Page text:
Florida Resists Joining Interstate Bid To Cut Down On Double Voting
ROBERT SIEGEL, HOST:
Clean voter rolls help an election go smoothly. Those rolls account for who has moved, who has died, whose name has changed. About 1 in 8 voting records in the United States is inaccurate according to the Pew Charitable Trusts. More than 20 states use a cheap and easy way to clean up those records, but in a state that is home to many voting controversies, it's not an easy sell. And that state would be Florida. Renata Sago from member station WMFE reports.
RENATA SAGO, BYLINE: One of Andrew Ladanowski's hobbies is looking at Florida voter rolls. One day he discovered something off. More than a dozen people had cast ballots in two different states.
ANDREW LADANOWSKI: I thought, wow. I said, I must have made a clerical mistake.
SAGO: A closer look found that he had not. Fourteen people in different parties had voted in either New Jersey or New York and submitted absentee ballots to Florida. Now, Ladanowski is pretty used to surprises on Florida voter rolls. In 2013 he discovered that O.J. Simpson, now in a Nevada prison, was still on the state's rolls. He says double voting, though rare, should be a concern for elections offices.
LADANOWSKI: When you move to Florida, there's no requirement for them to ask you, OK, do you have a - you know, even openly ask you which state did you move from. These individuals register in two different states just because they can.
SUSAN BUCHER: We'd like to do everything in our power to try and make sure that that doesn't occur.
SAGO: Susan Bucher administers elections in Palm Beach County where many of those double voters live. They're South Florida retirees she says just don't know Florida law. Bucher sent out a letter reminding her constituents that double-voting is illegal. That's all Florida's 67 election supervisors can do under state law - that and check in from time to time to compare voter lists with other states.
BUCHER: We're working together as much as possible, but a structured, formal process is much better. Most of us have asked the secretary of state to join a project by the name of ERIC.
SAGO: That's short for electronic registration information center. It's an independent database owned by 20 states and the District of Columbia that cross-references records from states that take part. It can identify who moved, who died, who's registered to vote twice and who cannot vote. John Lindback runs ERIC. It's an idea he says came right after the 2000 presidential election.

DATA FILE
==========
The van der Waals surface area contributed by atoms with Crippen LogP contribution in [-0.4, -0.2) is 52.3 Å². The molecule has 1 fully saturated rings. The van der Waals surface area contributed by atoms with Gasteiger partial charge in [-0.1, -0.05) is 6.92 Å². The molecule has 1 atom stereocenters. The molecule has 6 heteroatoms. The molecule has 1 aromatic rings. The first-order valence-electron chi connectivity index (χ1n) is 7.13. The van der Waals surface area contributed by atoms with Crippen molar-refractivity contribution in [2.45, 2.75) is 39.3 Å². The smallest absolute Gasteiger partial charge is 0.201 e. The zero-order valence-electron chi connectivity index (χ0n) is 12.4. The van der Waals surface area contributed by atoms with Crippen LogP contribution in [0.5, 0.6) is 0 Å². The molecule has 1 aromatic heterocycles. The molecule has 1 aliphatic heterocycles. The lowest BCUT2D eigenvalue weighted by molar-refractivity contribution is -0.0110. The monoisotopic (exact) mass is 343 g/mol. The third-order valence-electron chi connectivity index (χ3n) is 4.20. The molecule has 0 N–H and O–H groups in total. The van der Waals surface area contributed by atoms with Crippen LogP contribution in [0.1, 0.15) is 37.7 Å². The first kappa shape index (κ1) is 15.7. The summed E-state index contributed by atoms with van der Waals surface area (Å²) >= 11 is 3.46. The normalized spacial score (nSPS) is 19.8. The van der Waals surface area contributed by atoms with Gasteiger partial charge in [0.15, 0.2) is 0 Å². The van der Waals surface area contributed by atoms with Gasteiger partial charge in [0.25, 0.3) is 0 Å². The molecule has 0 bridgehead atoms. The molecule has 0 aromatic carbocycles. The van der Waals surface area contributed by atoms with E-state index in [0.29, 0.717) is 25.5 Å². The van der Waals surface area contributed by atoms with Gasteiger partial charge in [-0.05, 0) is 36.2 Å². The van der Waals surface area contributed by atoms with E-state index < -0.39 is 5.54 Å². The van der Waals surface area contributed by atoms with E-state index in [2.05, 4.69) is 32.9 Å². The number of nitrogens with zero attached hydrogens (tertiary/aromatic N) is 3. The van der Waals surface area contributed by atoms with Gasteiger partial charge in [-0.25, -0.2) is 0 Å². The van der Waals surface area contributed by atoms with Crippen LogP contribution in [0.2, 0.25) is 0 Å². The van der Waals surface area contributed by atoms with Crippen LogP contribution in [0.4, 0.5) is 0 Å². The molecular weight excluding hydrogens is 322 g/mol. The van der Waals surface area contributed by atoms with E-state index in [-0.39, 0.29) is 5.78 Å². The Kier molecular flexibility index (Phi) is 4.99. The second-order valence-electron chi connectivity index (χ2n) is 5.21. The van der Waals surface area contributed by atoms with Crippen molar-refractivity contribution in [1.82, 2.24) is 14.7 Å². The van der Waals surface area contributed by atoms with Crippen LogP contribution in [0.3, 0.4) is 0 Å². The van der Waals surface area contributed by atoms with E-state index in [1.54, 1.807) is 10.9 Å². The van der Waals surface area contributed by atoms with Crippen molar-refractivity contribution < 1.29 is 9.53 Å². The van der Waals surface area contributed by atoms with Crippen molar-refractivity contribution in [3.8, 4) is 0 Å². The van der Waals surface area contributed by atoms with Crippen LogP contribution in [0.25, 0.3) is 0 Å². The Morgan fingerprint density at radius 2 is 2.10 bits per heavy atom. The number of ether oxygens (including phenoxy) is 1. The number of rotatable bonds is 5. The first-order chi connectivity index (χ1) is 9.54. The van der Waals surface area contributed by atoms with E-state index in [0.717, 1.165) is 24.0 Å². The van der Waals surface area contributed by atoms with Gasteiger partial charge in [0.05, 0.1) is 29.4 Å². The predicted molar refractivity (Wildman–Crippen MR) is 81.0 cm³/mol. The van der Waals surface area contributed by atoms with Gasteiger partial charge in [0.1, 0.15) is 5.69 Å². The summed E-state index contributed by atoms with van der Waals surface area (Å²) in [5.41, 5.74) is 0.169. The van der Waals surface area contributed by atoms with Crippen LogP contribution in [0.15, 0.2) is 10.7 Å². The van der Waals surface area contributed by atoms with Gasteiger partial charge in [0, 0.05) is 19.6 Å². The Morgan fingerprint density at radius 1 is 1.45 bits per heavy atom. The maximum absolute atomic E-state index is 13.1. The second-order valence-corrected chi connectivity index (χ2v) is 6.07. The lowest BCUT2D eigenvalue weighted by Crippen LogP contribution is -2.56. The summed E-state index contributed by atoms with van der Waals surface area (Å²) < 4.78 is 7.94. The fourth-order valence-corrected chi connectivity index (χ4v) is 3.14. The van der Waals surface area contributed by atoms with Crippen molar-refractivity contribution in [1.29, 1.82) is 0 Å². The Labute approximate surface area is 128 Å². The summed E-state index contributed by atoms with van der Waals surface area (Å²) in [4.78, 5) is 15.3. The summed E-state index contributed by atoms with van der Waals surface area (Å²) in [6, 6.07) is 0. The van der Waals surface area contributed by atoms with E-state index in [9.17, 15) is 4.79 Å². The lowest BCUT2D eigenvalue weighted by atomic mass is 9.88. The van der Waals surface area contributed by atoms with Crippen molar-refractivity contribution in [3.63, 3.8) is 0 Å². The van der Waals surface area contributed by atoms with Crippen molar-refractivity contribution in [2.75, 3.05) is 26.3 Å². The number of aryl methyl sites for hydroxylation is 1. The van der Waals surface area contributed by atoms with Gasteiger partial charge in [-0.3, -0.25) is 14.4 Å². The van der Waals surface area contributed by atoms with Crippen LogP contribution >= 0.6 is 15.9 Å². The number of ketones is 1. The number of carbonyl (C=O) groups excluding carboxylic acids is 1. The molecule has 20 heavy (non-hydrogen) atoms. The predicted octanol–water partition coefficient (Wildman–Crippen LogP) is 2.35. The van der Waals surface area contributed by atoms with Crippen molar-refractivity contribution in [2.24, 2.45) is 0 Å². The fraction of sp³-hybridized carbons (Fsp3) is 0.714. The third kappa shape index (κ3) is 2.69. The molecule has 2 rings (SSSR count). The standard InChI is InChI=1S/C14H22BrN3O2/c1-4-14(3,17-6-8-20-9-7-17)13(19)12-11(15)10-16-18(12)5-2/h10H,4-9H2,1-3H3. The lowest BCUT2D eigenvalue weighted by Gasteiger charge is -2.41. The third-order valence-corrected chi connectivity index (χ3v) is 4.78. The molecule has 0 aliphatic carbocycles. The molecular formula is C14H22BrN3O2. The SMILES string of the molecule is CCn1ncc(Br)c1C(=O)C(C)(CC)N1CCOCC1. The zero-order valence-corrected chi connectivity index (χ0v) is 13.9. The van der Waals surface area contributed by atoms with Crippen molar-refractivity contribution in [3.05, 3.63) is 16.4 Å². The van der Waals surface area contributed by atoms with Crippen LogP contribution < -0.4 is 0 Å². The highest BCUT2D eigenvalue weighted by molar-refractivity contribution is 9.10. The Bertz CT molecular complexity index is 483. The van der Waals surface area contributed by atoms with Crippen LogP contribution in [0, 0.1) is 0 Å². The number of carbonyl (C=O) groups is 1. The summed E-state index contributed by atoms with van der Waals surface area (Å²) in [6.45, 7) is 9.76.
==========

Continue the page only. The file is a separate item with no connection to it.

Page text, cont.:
JOHN LINDBACK: There was a prevailing sentiment among both elections officials and advocacy groups and academics that the inaccuracy of voter registration records was one of the largest elections administration problems in the country.
SAGO: The more states that join and share their data with ERIC, the more accurate the nation's voter rolls. This year alone, the system has discovered more than a million inaccurate records. One quarter of them were people registered in two different states. It would cost Florida $100,000 the first year to join ERIC. As more states join the system, Lindback says those fees will go down.
LINDBACK: The sell is pretty easy.
SAGO: But not so much for the state of Florida, which has refused to join.
TED DEUTCH: There is money that can and I would argue should be used for exactly programs like this.
SAGO: South Florida congressman Ted Deutch has been urging Governor Rick Scott to use ERIC. Florida still has millions in federal funds to fix its voting system as a result of the 2000 election, but the secretary of state said in a written statement that the state does not plan to join ERIC due to legal concerns about sharing voter data with other states. That hasn't stopped other states, and Deutch says Florida lawmakers don't seem interested in solving this problem.
DEUTCH: That should be something that the governor and anyone who believes in our American democracy should support.
SAGO: Even if there's no time for Florida to join ERIC before this November's election, Deutch and the state's election supervisors say they'll keep pushing the state to join the system. For NPR News, I'm Renata Sago in Orlando. Transcript provided by NPR, Copyright NPR.